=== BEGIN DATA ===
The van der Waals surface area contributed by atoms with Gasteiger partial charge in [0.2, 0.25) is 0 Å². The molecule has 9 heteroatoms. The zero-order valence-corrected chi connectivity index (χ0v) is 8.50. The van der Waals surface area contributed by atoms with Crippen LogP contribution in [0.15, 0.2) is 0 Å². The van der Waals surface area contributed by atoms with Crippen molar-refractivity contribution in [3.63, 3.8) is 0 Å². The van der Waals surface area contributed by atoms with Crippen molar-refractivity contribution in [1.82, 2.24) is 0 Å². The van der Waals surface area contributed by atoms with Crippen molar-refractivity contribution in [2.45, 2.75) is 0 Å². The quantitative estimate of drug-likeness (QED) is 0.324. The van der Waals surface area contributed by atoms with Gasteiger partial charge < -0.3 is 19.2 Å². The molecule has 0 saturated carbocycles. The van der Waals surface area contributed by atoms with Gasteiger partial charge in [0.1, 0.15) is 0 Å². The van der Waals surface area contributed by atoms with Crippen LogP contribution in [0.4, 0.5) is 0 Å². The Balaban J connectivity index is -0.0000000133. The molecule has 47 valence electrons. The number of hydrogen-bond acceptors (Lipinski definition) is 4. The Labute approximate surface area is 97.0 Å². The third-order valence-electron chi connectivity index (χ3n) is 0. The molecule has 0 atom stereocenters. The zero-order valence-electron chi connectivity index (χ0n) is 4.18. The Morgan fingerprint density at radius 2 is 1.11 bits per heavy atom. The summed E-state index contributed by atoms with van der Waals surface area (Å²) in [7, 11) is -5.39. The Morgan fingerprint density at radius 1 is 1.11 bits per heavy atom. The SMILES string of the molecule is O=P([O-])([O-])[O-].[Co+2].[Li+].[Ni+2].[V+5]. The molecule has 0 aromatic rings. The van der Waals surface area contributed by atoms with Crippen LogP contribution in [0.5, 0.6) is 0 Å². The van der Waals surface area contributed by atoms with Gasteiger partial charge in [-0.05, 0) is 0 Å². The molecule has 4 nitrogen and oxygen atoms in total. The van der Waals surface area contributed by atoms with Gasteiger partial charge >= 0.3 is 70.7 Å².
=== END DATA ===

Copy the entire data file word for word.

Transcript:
The van der Waals surface area contributed by atoms with Gasteiger partial charge in [0.2, 0.25) is 0 Å². The molecule has 9 heteroatoms. The zero-order valence-corrected chi connectivity index (χ0v) is 8.50. The van der Waals surface area contributed by atoms with Crippen LogP contribution in [0.15, 0.2) is 0 Å². The van der Waals surface area contributed by atoms with Crippen molar-refractivity contribution in [3.63, 3.8) is 0 Å². The van der Waals surface area contributed by atoms with Crippen molar-refractivity contribution in [1.82, 2.24) is 0 Å². The van der Waals surface area contributed by atoms with Crippen molar-refractivity contribution in [2.45, 2.75) is 0 Å². The quantitative estimate of drug-likeness (QED) is 0.324. The van der Waals surface area contributed by atoms with Gasteiger partial charge < -0.3 is 19.2 Å². The molecule has 0 saturated carbocycles. The van der Waals surface area contributed by atoms with Gasteiger partial charge in [0.1, 0.15) is 0 Å². The van der Waals surface area contributed by atoms with Crippen LogP contribution in [0.4, 0.5) is 0 Å². The Balaban J connectivity index is -0.0000000133. The molecule has 47 valence electrons. The number of hydrogen-bond acceptors (Lipinski definition) is 4. The Labute approximate surface area is 97.0 Å². The third-order valence-electron chi connectivity index (χ3n) is 0. The molecule has 0 atom stereocenters. The zero-order valence-electron chi connectivity index (χ0n) is 4.18. The Morgan fingerprint density at radius 2 is 1.11 bits per heavy atom. The summed E-state index contributed by atoms with van der Waals surface area (Å²) in [7, 11) is -5.39. The Morgan fingerprint density at radius 1 is 1.11 bits per heavy atom. The SMILES string of the molecule is O=P([O-])([O-])[O-].[Co+2].[Li+].[Ni+2].[V+5]. The molecule has 0 aromatic rings. The van der Waals surface area contributed by atoms with Crippen LogP contribution in [0.5, 0.6) is 0 Å². The van der Waals surface area contributed by atoms with Gasteiger partial charge in [-0.05, 0) is 0 Å². The molecule has 4 nitrogen and oxygen atoms in total. The van der Waals surface area contributed by atoms with Gasteiger partial charge >= 0.3 is 70.7 Å².